Though IKEA’s environmental record may not be perfect, consumers will give it points for making the effort.
IKEA, the Swedish mass furniture retailer, has set some pretty lofty sustainability goals for itself. By the year 2020, the company plans to –
- increase the amount of sustainably sourced material in its supply chain twofold,
- use only Forest Stewardship Council-certified lumber, and
- power its stores using 100 percent renewable resources.
On one hand, it makes sense for a contemporary and design-centric store like IKEA to charge full steam into sustainability. One big reason is that a massive chunk of its shoppers are Millennials, a generation that overwhelmingly cares about protecting the environment and leading sustainable lives.
On the other hand, IKEA has left itself open to criticism. IKEA is the third largest corporate consumer of wood in the world. Furthermore, they produce furniture that is largely created using particleboard – a material that minimizes cost and weight – making it easier to transport furniture from the store to a shopper’s home. But it can also be brittle and easily broken. The lifespan of a piece of IKEA furniture really depends on the amount of abuse it receives. An owner can have a particleboard bookcase last anywhere from a few days to a few years.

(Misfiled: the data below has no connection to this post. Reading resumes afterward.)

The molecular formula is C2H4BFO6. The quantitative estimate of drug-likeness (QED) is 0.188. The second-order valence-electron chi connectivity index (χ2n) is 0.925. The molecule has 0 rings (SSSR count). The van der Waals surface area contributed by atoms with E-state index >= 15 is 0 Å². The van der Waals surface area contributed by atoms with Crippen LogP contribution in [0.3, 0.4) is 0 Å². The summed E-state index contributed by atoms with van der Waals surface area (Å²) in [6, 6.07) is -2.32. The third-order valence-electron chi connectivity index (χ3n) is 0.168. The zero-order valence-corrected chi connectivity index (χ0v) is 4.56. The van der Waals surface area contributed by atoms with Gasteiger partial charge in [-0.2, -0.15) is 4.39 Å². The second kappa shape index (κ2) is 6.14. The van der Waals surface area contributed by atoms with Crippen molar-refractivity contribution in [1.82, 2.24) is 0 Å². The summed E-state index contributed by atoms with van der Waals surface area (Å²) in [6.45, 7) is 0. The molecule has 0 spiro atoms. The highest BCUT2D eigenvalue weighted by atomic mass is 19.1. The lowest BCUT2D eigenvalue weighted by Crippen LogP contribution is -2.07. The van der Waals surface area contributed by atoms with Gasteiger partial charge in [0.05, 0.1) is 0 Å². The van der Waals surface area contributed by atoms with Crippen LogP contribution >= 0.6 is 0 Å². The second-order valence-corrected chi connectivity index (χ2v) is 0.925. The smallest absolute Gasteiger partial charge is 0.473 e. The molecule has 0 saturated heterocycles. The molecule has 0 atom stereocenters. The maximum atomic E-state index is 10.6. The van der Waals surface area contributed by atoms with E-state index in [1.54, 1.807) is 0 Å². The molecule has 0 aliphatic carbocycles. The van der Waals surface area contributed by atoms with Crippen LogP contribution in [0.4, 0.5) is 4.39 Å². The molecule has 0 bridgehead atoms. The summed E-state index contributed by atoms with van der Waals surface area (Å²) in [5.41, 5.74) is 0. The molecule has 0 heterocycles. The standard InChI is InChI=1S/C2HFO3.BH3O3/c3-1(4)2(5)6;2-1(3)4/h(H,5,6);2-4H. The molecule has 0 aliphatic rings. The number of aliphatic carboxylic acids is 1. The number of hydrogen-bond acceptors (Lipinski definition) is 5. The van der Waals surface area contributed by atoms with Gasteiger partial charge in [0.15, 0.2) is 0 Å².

One positive aspect of particleboard is that it can be created using scrap and waste wood – a practice IKEA utilizes for much of its material. Still, does this mean the company is out of the woods when it comes to assuaging green consumers’ criticism? Not quite. But I think they’re on the right track.
In our 2013 edition of Eco Pulse, nearly half of consumers said that a company’s environmental reputation affects their purchase decisions.
Furthermore, almost three-quarters of consumers would stop purchasing from a company, and perhaps encourage others to do the same, if they found out about a company’s environmental infractions.
Consumers are doing more research into the products they buy, and the companies that are producing the products they buy. IKEA appears to be going a long way toward ensuring that their customers not only trust the brand, but also feel good about buying their products because of the sustainability story they are crafting.
I expect that IKEA customers, especially Millennials, will see the company’s sustainability goals as a positive, and continue to reward the company for making affordable home furnishings that are sustainably produced.